Ceremony Marks 70 Years Since Slaughter of Hungary’s Jews

BUDAPEST -

A historic event was held on Monday to mark 70 years since the Nazis marched thousands of Hungary’s Jews, Hy”d, to the banks of the Danube River in Budapest, ordered them to take off their shoes and shot them to death.

The emotional ceremony was opened by a March of the Living towards the Holocaust memorial for Hungary’s Jews on the banks of the river. It was the central event on the first day of a convention of 300 Rabbanim from all over Europe held by the Rabbinical Center of Europe. The march was led by the Kaliver Rebbe, a survivor, and Israel’s Chief Rabbis Harav Yitzchak Yosef and Harav David Lau.

Major traffic arteries in Budapest were closed by police to enable the hundreds of Rabbanim and relatives of the victims march in the path that the martyrs walked. The event was also attended by ministers in the Hungarian government, as well as the mayor of Budapest and city councilors.

Harav David Lau delivered the first address, and spoke about the halachic question of three families during the war who wanted to know if they were allowed to take the bread of a family that was taken by the Nazis and who were unlikely to return.

“If we don’t eat the bread, we will certainly die,” the families had noted. “It makes no difference what the halachic ruling was,” Harav Lau said. “These families laid down the Jewish path and the traditions that the Nazis tried to eradicate. We walked with our own feet on the same path that Jews who lived their lives according to Torah walked. This is the right way to go. This is the path that Torah and Yiddishkeit guide us on. This is the Judaism that the Nazis tried to erase. We will march on this path in their memory and we will see that the Jewish nation is continuing along the path of Yiddishkeit and spreading it around the world.”

The next speaker was Harav Dovid Moshe Lieberman, one of the elder Rabbanim of Europe and a member of the presidium of RCE and chief Rabbi of the Shomrei Hadas community in Antwerp, Belgium. The Rav, who is over 90, spoke in English and described how the Nazis mercilessly shot men, women and children. “It’s hard to find words to describe the horrors in Budapest 70 years ago, but it’s even harder to think that again, we are seeing incidents of anti-Semitism and hate crimes as well as Nazism in Europe.”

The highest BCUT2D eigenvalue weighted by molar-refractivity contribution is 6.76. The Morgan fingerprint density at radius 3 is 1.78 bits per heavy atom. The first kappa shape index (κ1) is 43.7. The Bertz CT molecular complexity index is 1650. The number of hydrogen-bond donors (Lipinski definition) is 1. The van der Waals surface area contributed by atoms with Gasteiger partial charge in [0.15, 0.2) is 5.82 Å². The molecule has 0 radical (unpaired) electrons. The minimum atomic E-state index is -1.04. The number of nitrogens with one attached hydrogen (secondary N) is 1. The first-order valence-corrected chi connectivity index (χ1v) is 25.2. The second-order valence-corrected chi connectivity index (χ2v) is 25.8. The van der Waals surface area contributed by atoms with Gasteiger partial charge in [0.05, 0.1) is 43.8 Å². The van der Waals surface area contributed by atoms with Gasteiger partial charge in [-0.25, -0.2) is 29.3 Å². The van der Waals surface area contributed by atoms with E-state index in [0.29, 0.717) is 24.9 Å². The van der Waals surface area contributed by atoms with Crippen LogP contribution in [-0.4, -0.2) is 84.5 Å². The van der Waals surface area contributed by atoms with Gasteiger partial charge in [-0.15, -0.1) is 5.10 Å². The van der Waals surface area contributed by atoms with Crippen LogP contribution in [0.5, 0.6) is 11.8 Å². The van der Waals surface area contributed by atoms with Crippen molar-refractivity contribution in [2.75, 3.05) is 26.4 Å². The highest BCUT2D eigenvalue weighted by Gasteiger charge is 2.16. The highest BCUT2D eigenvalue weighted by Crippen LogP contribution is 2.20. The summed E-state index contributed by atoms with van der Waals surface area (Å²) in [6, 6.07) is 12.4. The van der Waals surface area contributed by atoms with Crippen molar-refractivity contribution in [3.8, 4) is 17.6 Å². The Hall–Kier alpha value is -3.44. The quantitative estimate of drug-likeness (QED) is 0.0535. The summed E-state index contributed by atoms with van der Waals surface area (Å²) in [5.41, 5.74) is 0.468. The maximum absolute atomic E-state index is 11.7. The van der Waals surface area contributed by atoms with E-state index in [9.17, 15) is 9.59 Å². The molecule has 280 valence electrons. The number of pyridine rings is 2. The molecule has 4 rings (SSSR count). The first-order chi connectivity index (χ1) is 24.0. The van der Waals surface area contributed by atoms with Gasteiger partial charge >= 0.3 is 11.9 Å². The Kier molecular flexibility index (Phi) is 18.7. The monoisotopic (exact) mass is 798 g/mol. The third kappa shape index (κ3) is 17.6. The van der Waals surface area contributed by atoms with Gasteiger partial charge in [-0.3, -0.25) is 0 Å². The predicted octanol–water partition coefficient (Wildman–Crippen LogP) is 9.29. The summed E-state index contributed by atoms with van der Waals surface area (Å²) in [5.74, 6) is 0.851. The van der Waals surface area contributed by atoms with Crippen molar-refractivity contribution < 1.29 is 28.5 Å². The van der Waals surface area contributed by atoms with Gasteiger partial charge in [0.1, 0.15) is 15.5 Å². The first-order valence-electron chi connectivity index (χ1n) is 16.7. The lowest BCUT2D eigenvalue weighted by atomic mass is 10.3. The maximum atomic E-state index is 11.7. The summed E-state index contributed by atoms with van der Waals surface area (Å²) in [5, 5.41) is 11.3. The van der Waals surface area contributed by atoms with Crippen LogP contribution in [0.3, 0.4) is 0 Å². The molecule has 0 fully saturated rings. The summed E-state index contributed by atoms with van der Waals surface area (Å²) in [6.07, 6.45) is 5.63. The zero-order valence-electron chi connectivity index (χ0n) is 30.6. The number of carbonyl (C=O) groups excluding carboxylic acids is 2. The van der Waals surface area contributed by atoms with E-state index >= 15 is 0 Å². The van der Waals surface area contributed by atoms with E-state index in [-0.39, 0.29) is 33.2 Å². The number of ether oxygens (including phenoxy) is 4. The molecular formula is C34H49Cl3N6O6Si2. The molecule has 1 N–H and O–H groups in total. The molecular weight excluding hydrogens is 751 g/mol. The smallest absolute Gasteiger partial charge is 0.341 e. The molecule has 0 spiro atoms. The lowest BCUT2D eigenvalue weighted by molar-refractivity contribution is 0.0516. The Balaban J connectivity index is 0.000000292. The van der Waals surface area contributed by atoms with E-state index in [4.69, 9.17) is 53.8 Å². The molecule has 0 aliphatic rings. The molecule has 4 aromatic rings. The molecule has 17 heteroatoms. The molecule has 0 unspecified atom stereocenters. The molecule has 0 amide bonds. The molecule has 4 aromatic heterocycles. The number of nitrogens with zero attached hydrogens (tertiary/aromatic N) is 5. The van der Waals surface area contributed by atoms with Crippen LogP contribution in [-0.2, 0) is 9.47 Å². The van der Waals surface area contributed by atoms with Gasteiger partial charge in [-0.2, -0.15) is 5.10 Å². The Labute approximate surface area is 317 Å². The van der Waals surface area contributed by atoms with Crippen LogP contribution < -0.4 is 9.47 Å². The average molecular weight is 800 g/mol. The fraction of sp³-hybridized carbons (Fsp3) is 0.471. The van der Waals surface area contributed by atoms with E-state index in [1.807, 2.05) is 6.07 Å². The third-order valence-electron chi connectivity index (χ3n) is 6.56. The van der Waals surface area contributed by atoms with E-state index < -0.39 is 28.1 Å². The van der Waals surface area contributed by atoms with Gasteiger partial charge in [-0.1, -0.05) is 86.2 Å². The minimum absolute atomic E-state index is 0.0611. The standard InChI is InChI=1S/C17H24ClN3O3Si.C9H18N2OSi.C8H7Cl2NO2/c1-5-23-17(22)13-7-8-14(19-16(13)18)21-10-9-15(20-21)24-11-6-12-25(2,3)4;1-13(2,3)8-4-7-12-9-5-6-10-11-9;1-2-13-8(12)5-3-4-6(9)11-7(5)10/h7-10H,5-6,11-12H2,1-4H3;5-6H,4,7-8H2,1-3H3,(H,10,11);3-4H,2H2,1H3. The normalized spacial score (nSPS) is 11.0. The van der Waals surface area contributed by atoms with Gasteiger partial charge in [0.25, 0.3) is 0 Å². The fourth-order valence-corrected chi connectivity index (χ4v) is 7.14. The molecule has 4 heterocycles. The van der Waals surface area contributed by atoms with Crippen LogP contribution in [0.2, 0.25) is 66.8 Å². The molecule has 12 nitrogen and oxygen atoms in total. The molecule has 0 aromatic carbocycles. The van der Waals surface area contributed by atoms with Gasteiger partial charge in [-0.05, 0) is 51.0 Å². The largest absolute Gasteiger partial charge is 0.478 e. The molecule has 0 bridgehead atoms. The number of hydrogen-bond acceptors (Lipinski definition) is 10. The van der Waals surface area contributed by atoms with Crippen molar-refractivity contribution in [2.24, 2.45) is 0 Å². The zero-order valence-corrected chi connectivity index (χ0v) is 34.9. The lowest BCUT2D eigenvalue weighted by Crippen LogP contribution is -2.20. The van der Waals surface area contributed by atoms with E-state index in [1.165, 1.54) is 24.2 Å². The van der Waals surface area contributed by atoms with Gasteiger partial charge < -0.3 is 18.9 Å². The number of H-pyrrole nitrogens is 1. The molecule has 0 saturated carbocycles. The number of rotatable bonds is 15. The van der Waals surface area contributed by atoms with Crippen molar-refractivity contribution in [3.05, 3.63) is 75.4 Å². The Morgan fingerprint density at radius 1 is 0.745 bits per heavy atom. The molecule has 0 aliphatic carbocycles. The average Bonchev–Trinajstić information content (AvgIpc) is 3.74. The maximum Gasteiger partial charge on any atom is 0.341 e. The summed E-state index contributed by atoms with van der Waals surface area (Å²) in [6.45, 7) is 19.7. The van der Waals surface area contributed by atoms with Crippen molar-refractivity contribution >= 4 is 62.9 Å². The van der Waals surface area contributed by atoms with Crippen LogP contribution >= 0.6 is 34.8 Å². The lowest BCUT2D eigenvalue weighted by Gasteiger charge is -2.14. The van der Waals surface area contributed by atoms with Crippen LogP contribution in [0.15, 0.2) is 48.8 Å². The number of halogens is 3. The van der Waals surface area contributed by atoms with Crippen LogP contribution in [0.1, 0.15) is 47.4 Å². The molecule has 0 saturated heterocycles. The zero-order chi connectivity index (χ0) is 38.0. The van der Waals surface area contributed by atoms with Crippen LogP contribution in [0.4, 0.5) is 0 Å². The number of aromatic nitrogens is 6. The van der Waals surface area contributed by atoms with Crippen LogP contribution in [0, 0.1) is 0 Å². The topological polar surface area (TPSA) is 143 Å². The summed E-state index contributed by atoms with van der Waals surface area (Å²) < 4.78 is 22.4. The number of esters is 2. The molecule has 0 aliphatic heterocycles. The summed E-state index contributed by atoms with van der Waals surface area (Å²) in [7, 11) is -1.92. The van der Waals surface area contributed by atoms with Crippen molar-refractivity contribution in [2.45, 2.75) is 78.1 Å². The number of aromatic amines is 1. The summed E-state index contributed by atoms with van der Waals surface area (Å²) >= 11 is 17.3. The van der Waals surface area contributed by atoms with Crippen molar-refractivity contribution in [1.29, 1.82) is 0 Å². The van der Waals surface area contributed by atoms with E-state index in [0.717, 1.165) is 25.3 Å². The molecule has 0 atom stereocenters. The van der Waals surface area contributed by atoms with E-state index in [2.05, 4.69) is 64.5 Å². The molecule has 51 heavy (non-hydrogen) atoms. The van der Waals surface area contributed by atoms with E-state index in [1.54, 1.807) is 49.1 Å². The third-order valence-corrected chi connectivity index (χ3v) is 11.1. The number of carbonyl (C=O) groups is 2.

As one who experienced the Holocaust, Harav Lieberman noted how moving it was to see Jewish life thriving in Europe in general and in Hungary in particular. “The lesson we have to learn from the war is not to be busy with the past, but rather with the future, with rehabilitating. Just like the haters of Am Yisrael had the goal of destroying every Jewish male, we have to aspire to disseminate Judaism in all of Europe,” he said.

The Rishon LeTzion, Harav Yitzchak Yosef, recited Tehillim and Kaddish for the Kedoshim.

The keynote address was delivered by the Kaliver Rebbe, shlita, who went through the Holocaust. In a choked voice, tears rolling down his cheeks, he described what he saw and experienced in the death camps, and how he promised Hashem that if his life would be spared, he would disseminate the Name of Hashem and His Holiness all over the world. “From then and till now, I am working to fulfill my promise,” the Rebbe said, and noted how happy he is to have merited to see the Torah world grow and flourish. He concluded with Kabbalas Ol Malchus Shamayim, as the assemblage stood up and recited Shema Yisrael. Then he led the audience in the song “Ani Maamin,” and the famed “Sol A Kokosh Mar,” accompanied by the choir from the cheder in Budapest. Hundreds of Rabbanim sang along, all clearly moved. The event concluded with Chazzan Avreimy Roth reciting Kel Malei Rachamim, and a huge memorial candle being kindled. Many could be seen wiping their tears.

During another session of the RCE convention, a report of the TLV organization in Hungary that tracks anti-Semitism in the country was presented. According to the study, one in every three Hungarians is prejudiced against Jews, and about 15-20 percent of them are considered radical anti-Semites. Compared to previous surveys, the year 2010 saw the highest number of anti-Semitic incidents, and since then there has been a slight decline, although incidents have not dipped below pre-2010 levels.

Politically, the anti-Semites identify with the radical right-wing parties and most are members of the racist Jobbik party.

Another worrying figure is the significant rise in the percentage of Hungarians who deny the Holocaust, which has increased 19 percent since 2009.

At a meeting with journalists, deputy government secretary for foreign media Franz Coumin, said that Hungary’s Jews live in peace compared to the anti-Semitism and harassment of Jews throughout Europe.